JUN 16 - With the CPN-UML, the second largest party in the Constituent Assembly, readying for its 9th General Convention, the race for new party chairman has turned sour. The two contenders—senior leaders Madhav Kumar Nepal and KP Oli —have been trading barbs in a debate over a ‘leadership handover’. Concerns have also been raised over Nepal’s 15 year leadership of the party as general secretary and Oli ’s frail health. Bhadra Sharma and Pranaya SJB Rana spoke to Oli , who had just returned from a medical trip to Bangkok, at his Balkot residence about the UML’s general convention, his candidacy for party chairman and his assessment of the current government.
First of all, how is your health?
My health is good, which is the reason why I returned home from abroad.
How are preparations for the party general convention going?
Preparations are going well. It was unfortunate that the convention was not postponed but it will be held now. The general convention is not just procedural; it is required to consolidate all the work that has been done since the last general convention, rethink party principles, direction and leadership and move ahead accordingly. Attempts, however, have been made to push back the general convention. This will not only affect the functioning of the party but could also affect the constitution-writing process. There is a need to hold serious dialogue on ways to take the nation and the party forward. Society is always progressing and there are always changes in values. So there is also a need to reorient the party along the major changes that have taken place. Also, some decisions have been made that contradict the line of our 8th General Convention. If some major decisions need to be made the Central Committee of the party can change the working line but the line laid out by the general convention cannot be contradicted. But the general convention must understand that a rigid party cannot lead a society that is constantly changing and progressing.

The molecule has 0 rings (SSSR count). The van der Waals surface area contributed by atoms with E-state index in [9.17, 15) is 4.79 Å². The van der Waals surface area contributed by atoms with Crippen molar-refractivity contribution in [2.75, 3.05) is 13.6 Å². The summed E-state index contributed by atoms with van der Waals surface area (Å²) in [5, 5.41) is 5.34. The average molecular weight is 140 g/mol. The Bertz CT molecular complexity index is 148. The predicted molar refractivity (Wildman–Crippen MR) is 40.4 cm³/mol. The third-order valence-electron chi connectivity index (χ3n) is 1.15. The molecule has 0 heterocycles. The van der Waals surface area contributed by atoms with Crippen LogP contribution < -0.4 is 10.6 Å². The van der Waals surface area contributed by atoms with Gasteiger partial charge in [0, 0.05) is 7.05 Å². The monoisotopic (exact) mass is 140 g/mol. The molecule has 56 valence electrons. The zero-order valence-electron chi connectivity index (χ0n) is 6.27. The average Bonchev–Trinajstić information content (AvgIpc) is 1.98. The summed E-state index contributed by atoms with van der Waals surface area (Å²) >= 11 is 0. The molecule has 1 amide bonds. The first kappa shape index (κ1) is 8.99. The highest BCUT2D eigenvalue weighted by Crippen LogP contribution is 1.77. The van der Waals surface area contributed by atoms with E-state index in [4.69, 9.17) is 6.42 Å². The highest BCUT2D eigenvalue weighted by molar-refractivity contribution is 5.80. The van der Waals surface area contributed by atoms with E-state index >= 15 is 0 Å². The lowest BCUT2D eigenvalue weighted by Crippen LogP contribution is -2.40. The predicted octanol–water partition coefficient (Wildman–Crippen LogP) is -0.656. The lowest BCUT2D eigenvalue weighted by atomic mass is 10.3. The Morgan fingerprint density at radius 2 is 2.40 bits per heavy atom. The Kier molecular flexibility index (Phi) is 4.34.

What changes have you seen in the party since the last general convention in 2009?
Some weaknesses have been seen inside the party, like tendencies to swing towards the right or towards the extreme left. In the last five years, the tilt towards the extreme left has been more apparent. There were celebrations at the defeat of the UML and a mentality that we needed to work together with the extreme left to bring about change. But the difference here is that the left make progressive change possible while the extreme left pushes progressive change farther away. The party has not abandoned its struggle against these extreme elements. Many leaders and cadres abandoned us and were drawn to the extreme left but the party maintained its stance and is now the second largest party in the CA. This is an accomplishment in itself. But the bigger accomplishment is the fact that a second CA was elected. After the dissolution of the first CA, the nation was in a precarious position. The second CA has now been established with a heaven-and-earth difference in composition. The new CA has given a two-thirds majority to democratic forces. It would deplorable if the Nepali Congress (NC) and UML are unable to write a constitution even in a situation like this.